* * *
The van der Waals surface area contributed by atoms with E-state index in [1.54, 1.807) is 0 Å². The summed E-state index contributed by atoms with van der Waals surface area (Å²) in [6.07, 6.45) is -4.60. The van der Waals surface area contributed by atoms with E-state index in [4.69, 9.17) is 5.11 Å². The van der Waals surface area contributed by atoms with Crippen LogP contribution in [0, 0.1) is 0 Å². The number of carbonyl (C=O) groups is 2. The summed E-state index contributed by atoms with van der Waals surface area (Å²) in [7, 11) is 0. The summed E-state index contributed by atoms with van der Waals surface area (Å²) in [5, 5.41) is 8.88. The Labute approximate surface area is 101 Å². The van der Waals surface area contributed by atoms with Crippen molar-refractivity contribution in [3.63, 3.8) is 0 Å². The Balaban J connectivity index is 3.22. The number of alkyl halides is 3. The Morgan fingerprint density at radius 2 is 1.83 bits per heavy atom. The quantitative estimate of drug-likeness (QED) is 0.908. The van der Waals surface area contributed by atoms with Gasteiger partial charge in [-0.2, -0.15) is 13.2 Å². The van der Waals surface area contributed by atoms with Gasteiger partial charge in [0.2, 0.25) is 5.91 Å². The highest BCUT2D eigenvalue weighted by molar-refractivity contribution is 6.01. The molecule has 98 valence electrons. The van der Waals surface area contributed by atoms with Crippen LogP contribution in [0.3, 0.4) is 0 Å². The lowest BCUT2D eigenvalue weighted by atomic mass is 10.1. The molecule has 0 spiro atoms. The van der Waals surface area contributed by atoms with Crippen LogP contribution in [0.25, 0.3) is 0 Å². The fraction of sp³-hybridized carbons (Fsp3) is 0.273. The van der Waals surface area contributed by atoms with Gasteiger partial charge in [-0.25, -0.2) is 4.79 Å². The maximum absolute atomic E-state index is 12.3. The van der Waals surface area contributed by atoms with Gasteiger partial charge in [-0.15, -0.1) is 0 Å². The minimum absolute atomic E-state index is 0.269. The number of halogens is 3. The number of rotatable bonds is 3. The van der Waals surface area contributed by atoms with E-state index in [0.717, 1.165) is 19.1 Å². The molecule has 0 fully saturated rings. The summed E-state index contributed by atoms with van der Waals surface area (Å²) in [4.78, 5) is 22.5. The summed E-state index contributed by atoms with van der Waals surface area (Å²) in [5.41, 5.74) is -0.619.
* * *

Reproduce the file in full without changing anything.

The van der Waals surface area contributed by atoms with E-state index in [1.54, 1.807) is 0 Å². The summed E-state index contributed by atoms with van der Waals surface area (Å²) in [6.07, 6.45) is -4.60. The van der Waals surface area contributed by atoms with E-state index in [4.69, 9.17) is 5.11 Å². The van der Waals surface area contributed by atoms with Crippen LogP contribution in [0, 0.1) is 0 Å². The number of carbonyl (C=O) groups is 2. The summed E-state index contributed by atoms with van der Waals surface area (Å²) in [7, 11) is 0. The summed E-state index contributed by atoms with van der Waals surface area (Å²) in [5, 5.41) is 8.88. The Labute approximate surface area is 101 Å². The van der Waals surface area contributed by atoms with Crippen molar-refractivity contribution in [3.63, 3.8) is 0 Å². The Balaban J connectivity index is 3.22. The number of alkyl halides is 3. The Morgan fingerprint density at radius 2 is 1.83 bits per heavy atom. The quantitative estimate of drug-likeness (QED) is 0.908. The van der Waals surface area contributed by atoms with Gasteiger partial charge in [-0.2, -0.15) is 13.2 Å². The van der Waals surface area contributed by atoms with Gasteiger partial charge in [0.2, 0.25) is 5.91 Å². The highest BCUT2D eigenvalue weighted by molar-refractivity contribution is 6.01. The molecule has 98 valence electrons. The van der Waals surface area contributed by atoms with Crippen LogP contribution in [0.3, 0.4) is 0 Å². The lowest BCUT2D eigenvalue weighted by atomic mass is 10.1. The molecule has 0 spiro atoms. The van der Waals surface area contributed by atoms with Crippen LogP contribution in [0.25, 0.3) is 0 Å². The fraction of sp³-hybridized carbons (Fsp3) is 0.273. The van der Waals surface area contributed by atoms with Gasteiger partial charge in [-0.25, -0.2) is 4.79 Å². The maximum absolute atomic E-state index is 12.3. The van der Waals surface area contributed by atoms with Gasteiger partial charge in [-0.15, -0.1) is 0 Å². The minimum absolute atomic E-state index is 0.269. The number of halogens is 3. The number of rotatable bonds is 3. The van der Waals surface area contributed by atoms with E-state index in [0.717, 1.165) is 19.1 Å². The molecule has 0 fully saturated rings. The summed E-state index contributed by atoms with van der Waals surface area (Å²) in [4.78, 5) is 22.5. The summed E-state index contributed by atoms with van der Waals surface area (Å²) in [5.41, 5.74) is -0.619.